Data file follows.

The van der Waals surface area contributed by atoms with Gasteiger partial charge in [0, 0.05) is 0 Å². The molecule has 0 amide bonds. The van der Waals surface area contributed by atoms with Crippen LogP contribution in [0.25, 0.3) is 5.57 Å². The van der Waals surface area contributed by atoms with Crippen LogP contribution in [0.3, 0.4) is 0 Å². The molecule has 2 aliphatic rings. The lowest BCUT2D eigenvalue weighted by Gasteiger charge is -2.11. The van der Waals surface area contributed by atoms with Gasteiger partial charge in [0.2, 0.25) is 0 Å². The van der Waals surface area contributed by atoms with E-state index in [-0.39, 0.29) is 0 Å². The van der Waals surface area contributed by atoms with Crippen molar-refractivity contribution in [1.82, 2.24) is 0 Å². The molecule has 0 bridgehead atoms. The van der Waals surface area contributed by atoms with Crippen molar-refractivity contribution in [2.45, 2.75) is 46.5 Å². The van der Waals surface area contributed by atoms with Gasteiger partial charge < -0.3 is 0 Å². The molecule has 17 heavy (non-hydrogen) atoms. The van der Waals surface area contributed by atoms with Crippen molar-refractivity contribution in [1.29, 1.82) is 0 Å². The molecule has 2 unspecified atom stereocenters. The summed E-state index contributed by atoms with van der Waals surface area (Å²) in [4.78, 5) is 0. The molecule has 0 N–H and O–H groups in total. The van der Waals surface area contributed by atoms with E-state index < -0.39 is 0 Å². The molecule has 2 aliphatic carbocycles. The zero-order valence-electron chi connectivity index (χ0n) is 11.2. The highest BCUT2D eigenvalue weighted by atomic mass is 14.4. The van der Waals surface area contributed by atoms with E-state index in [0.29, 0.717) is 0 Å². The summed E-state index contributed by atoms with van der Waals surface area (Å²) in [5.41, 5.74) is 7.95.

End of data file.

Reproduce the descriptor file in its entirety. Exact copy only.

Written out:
The van der Waals surface area contributed by atoms with Gasteiger partial charge in [0, 0.05) is 0 Å². The molecule has 0 amide bonds. The van der Waals surface area contributed by atoms with Crippen LogP contribution in [0.25, 0.3) is 5.57 Å². The van der Waals surface area contributed by atoms with Crippen LogP contribution in [0.3, 0.4) is 0 Å². The molecule has 2 aliphatic rings. The lowest BCUT2D eigenvalue weighted by Gasteiger charge is -2.11. The van der Waals surface area contributed by atoms with Gasteiger partial charge in [0.2, 0.25) is 0 Å². The van der Waals surface area contributed by atoms with E-state index in [-0.39, 0.29) is 0 Å². The van der Waals surface area contributed by atoms with Crippen molar-refractivity contribution in [1.82, 2.24) is 0 Å². The molecule has 0 bridgehead atoms. The van der Waals surface area contributed by atoms with Crippen molar-refractivity contribution in [2.45, 2.75) is 46.5 Å². The van der Waals surface area contributed by atoms with Gasteiger partial charge < -0.3 is 0 Å². The molecule has 17 heavy (non-hydrogen) atoms. The van der Waals surface area contributed by atoms with Crippen molar-refractivity contribution in [1.29, 1.82) is 0 Å². The molecule has 2 unspecified atom stereocenters. The summed E-state index contributed by atoms with van der Waals surface area (Å²) in [4.78, 5) is 0. The molecule has 0 N–H and O–H groups in total. The van der Waals surface area contributed by atoms with E-state index < -0.39 is 0 Å². The molecule has 2 aliphatic carbocycles. The zero-order valence-electron chi connectivity index (χ0n) is 11.2. The highest BCUT2D eigenvalue weighted by atomic mass is 14.4. The van der Waals surface area contributed by atoms with E-state index in [0.29, 0.717) is 0 Å². The summed E-state index contributed by atoms with van der Waals surface area (Å²) in [5.41, 5.74) is 7.95.